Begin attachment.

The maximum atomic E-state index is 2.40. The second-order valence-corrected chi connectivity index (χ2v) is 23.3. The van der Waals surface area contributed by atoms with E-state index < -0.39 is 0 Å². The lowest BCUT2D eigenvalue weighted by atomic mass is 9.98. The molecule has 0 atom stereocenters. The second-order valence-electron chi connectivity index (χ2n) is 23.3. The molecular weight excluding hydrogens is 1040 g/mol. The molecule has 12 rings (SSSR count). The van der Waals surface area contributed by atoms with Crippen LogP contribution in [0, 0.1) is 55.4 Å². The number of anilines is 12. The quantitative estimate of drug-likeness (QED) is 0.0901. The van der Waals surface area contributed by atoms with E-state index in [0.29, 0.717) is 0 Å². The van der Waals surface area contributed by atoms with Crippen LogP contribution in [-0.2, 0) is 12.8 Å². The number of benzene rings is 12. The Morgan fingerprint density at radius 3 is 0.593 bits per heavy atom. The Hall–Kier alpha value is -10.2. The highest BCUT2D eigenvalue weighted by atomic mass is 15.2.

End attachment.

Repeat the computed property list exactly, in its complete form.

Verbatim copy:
The maximum atomic E-state index is 2.40. The second-order valence-corrected chi connectivity index (χ2v) is 23.3. The van der Waals surface area contributed by atoms with E-state index < -0.39 is 0 Å². The lowest BCUT2D eigenvalue weighted by atomic mass is 9.98. The molecule has 0 atom stereocenters. The second-order valence-electron chi connectivity index (χ2n) is 23.3. The molecular weight excluding hydrogens is 1040 g/mol. The molecule has 12 rings (SSSR count). The van der Waals surface area contributed by atoms with Crippen LogP contribution in [0, 0.1) is 55.4 Å². The number of anilines is 12. The quantitative estimate of drug-likeness (QED) is 0.0901. The van der Waals surface area contributed by atoms with E-state index in [0.29, 0.717) is 0 Å². The van der Waals surface area contributed by atoms with Crippen LogP contribution in [-0.2, 0) is 12.8 Å². The number of benzene rings is 12. The Morgan fingerprint density at radius 3 is 0.593 bits per heavy atom. The Hall–Kier alpha value is -10.2. The highest BCUT2D eigenvalue weighted by atomic mass is 15.2.